The Billboard Hot 100 in 2017 was filled with mainstream and underground hip-hop, emergent Latin pop that straddles language, and sadness. I’ve been listening.
Just like last year, I took valuable time out of my life to rank every song on the year-end Billboard Hot 100 in order of my preference. There is nothing definitive or objective on this list, and I often felt no need to explain my choices. Some things speak for themselves.
I disqualified the following songs because I hadn’t heard them enough to make a “fair” “judgment”: Ayo & Teo’s “Rolex”; YFN Lucci’s “Everyday We Lit”; Blackbear’s “Do Re Mi”; and XXXTentacion’s “Look At Me!”
I disqualified the following songs because I associated them more with 2016, or because they appeared on my ranking last year: The Chainsmokers’ “Closer” feat. Halsey; The Weeknd’s “Starboy” and “I Feel It Coming,” both feat. Daft Punk; Ariana Grande’s “Side to Side” feat. Nicki Minaj; DJ Snake feat. Justin Bieber’s “Let Me Love You”; D.R.A.M.’s “Broccoli” feat. Lil Yachty; Hailee Steinfeld & Zedd’s “Starving” feat. Grey; Shawn Mendes’s “Treat You Better”; Justin Timberlake’s “Can’t Stop the Feeling!”; Twenty One Pilots’ “Heathens”; and Rae Sremmurd’s “Black Beatles” feat. Gucci Mane.
Without further ado…
Win It All is the latest gripping drama from writer-director Joe Swanberg and writer-star Jake Johnson; you can stream it on Netflix now. It’s good.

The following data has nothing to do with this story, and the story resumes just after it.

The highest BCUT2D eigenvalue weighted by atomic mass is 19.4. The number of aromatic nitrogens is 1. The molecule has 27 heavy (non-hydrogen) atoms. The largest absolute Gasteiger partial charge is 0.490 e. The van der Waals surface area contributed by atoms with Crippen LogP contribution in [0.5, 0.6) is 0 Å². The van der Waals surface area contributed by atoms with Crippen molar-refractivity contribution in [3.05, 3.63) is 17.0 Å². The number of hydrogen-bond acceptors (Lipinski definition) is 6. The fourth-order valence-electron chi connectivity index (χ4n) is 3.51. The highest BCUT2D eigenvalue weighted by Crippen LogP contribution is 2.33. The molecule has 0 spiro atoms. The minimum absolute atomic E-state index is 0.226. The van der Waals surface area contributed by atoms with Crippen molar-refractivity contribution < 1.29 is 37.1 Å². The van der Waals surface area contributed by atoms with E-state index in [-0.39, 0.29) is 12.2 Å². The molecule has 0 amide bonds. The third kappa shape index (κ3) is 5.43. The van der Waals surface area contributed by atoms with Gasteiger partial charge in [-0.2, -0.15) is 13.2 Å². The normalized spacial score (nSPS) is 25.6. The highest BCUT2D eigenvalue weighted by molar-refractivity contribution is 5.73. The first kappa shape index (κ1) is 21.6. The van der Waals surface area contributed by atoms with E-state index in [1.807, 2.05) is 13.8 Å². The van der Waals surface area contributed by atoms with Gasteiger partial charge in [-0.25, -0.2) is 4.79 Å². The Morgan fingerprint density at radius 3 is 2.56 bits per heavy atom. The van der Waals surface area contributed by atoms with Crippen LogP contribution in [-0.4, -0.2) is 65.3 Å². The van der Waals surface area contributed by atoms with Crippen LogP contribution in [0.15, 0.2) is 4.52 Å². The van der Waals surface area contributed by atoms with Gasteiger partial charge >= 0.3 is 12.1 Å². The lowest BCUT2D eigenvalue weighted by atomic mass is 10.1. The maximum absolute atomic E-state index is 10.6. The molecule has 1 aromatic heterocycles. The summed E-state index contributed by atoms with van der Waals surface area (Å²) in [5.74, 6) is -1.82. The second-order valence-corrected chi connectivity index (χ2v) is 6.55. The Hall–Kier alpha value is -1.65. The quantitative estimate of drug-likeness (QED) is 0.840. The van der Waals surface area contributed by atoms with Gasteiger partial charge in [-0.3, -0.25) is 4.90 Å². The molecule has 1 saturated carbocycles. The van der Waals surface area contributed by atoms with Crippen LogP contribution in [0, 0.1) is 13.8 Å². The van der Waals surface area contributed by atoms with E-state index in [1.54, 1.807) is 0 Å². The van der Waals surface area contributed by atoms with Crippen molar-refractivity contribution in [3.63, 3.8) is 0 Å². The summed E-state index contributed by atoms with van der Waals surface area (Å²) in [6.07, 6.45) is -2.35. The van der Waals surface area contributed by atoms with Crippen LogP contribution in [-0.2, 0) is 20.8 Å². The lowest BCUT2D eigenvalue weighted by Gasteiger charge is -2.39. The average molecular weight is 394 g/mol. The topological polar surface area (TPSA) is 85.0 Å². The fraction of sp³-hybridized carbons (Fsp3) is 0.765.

Meanwhile, what does the recent explosion of content coming from streaming services mean for more traditional creators and distributors of pop culture? We don’t have all the answers, but we make a few guesses.
In writer-director Spike Jonze’s Her, Joaquin Phoenix plays the man some of us might turn out to be in twenty or thirty years. Burdened by the constant bombardment of “connection” and “engagement,” Theodore Twombley is perpetually alone, at least in his own mind. Even though he knows his life is stuck in neutral, he feels too threatened by his own sorrows to make any meaningful strides in the right direction. But technology hasn’t hollowed him out. In fact, Theodore radiates empathy and compassion, even when he doesn’t know where or how to direct it.
That’s the contradiction at the heart of this marvelous film, a richly imagined exploration of the nature of relationships and a study in the futility of rejecting technological progress. Her offers a vision of the future that’s both radically different from our world and very much the same. Theodore’s central quandary – is my relationship with an artificially intelligent operating system “real”? – is just a logical extension of our own uncertainty about knowing and connecting with others. As we place our trust in manmade machines that take on lives of their own, we’re simply transferring the central questions of human existence into a more palatable outlet. In the not-so-distant future of Her, those central questions remain the same, even though they’ve evolved on the surface.
Miley Cyrus has been in the news quite a bit lately, but one of the least talked-about aspects of the Miley of it all is the music. I gave Miley’s new album “Bangerz” a mixed review in The Eagle’s latest Album Reviews Brew.
“In case anyone lived under a rock for the past few months, Miley Cyrus dominated the pop culture conversation with foam fingers, giant teddy bears, gratuitous nudity and problematic associations with hip-hop culture. “Bangerz,” her first album to fully abandon all traces of her Hannah Montana origins, is neither a game-changing triumph nor an outright disaster. Instead, it lands somewhere in the middle: several songs are excellent with strong vocal performances, but many of the raunchier hip-hop-flavored tracks fall flat.”
Read the rest of my review here. Click through for three more thoughts!